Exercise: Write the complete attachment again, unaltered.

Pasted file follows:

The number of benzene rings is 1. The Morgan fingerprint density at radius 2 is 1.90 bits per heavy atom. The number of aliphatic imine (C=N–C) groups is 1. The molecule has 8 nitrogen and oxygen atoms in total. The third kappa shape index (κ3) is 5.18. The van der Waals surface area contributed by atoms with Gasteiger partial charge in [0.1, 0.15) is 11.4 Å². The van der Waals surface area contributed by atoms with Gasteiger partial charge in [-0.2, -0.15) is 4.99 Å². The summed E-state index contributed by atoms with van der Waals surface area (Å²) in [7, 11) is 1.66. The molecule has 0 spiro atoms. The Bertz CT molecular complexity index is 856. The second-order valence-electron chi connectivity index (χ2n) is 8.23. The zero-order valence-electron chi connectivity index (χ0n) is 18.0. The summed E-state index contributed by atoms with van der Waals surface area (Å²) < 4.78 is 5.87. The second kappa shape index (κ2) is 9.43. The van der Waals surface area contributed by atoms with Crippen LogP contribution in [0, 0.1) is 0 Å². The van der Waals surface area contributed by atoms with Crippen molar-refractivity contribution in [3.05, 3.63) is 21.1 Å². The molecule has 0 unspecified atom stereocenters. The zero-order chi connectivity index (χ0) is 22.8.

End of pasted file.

The number of benzene rings is 1. The Morgan fingerprint density at radius 2 is 1.90 bits per heavy atom. The number of aliphatic imine (C=N–C) groups is 1. The molecule has 8 nitrogen and oxygen atoms in total. The third kappa shape index (κ3) is 5.18. The van der Waals surface area contributed by atoms with Gasteiger partial charge in [0.1, 0.15) is 11.4 Å². The van der Waals surface area contributed by atoms with Gasteiger partial charge in [-0.2, -0.15) is 4.99 Å². The summed E-state index contributed by atoms with van der Waals surface area (Å²) in [7, 11) is 1.66. The molecule has 0 spiro atoms. The Bertz CT molecular complexity index is 856. The second-order valence-electron chi connectivity index (χ2n) is 8.23. The zero-order valence-electron chi connectivity index (χ0n) is 18.0. The summed E-state index contributed by atoms with van der Waals surface area (Å²) < 4.78 is 5.87. The second kappa shape index (κ2) is 9.43. The van der Waals surface area contributed by atoms with Crippen LogP contribution in [0, 0.1) is 0 Å². The van der Waals surface area contributed by atoms with Crippen molar-refractivity contribution in [3.05, 3.63) is 21.1 Å². The molecule has 0 unspecified atom stereocenters. The zero-order chi connectivity index (χ0) is 22.8.